Cabinet Door Coat Rack
Old doors are easy to come by, and they offer endless repurposing possibilities for a DIY enthusiast. This project, which transforms a sturdy door into a coat rack, necessitates just a few precisely measured cuts, some sanding and painting, and a collection of strong wire hooks. You can make several coat racks from one door, so you’ll be able to hang them throughout the house to promote a cottage vibe.
There’s an art to transforming something old into something new without sacrificing the vintage vibe, and this cabinet turned painting cart is an example of this art at its finest. The mottled, oxidized effect is created by dabbing sticky tape on the wet paint. Then it’s simply a matter of attaching wheels for easy mobility and hooks for paintbrushes, then topping the cart with a large plank to serve as a sturdy work surface.
Metal headboards may not be a popular bedroom choice these days, but they can be repurposed into cool, vintage-inspired benches. A perfect combination of old and new, this bench comprises a sturdy wooden frame backed by a metal headboard. A few coats of paint provide a charming finish that can complement any space, indoors or out.
Everyone needs a cozy place to nap, including your pooch. This custom dog bed is made from an old dresser drawer that’s been painted in vibrant, contrasting colors and updated with short furniture legs secured at each corner. Comfy cushions within and an umbrella fastened to the side provide your splendidly spoiled companion with even more amenities.
Potting Bench Fix
Serious gardeners need a potting bench to tend to their bulbs and blooms. Repurposed furniture like an old kitchen or end table with a large, flat surface can be just as handy as a storebought version for a fraction of the cost. When you’re out scouting garage sales and flea markets, keep your eyes peeled for an appropriate piece that has a shelf beneath the tabletop—perfect for stashing extra tools.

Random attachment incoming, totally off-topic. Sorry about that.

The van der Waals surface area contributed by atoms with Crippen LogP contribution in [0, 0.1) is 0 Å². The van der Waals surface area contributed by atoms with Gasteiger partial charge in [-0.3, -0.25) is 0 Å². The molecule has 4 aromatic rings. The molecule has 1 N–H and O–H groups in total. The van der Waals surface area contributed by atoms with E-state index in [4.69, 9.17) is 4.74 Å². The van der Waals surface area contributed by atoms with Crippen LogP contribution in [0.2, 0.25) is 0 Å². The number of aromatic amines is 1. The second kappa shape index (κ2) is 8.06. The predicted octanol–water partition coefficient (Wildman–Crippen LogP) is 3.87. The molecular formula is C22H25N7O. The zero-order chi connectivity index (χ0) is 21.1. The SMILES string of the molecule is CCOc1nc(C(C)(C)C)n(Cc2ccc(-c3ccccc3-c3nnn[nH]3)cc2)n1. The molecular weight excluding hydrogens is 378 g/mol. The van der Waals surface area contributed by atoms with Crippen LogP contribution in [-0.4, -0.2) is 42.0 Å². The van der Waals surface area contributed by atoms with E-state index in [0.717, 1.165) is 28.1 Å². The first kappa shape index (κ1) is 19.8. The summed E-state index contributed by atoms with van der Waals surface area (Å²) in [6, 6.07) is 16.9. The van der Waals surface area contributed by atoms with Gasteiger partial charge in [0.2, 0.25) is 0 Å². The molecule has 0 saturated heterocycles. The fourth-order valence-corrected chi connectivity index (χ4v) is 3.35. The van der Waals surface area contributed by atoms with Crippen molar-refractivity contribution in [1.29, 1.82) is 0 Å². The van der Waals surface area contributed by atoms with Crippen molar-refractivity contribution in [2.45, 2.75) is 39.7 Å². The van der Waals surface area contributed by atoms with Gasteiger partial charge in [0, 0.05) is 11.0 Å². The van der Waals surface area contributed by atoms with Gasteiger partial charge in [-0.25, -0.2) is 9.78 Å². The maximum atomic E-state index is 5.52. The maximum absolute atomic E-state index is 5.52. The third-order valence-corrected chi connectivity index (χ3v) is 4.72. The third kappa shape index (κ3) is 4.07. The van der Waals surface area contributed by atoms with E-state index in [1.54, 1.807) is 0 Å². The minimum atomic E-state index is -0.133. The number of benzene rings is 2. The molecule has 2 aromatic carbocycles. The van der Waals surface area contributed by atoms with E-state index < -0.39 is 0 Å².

Cabinet Door Headboard
If you’re looking to add an unusual handmade touch to your bedroom, consider fashioning a headboard from cabinet doors. If the doors are in good condition, they may not even require so much as a coat of paint! After making any desired cosmetic changes to the doors, cut a piece of wood to the same measurement as the width of your bed. Attach the cabinets to the wood, then mount the assemblage above your bed to complete your rustic statement.
Bedspring Bottle Holders
Don’t assume that your old mattress is good for nothing but the trash. Not only are mattress bedsprings incredibly strong, their coils are the perfect shape for holding—and displaying—wine bottles. For this rustic piece of functional art, you can customize the size of the wood panel and the number of bedsprings to suit your wine storage needs.
What’s the difference between a dresser and a vanity? The sink, of course! And adding one is not so difficult if you’re hoping to include the charm of repurposed furniture in your bathroom redo. Purchase a self-rimming sink, cut a hole in the dresser top to accommodate it, and cut holes as necessary in the back for the plumbing. Then, hook up the faucets, give the vanity a coat of paint, attach the unit to the wall, and lather up.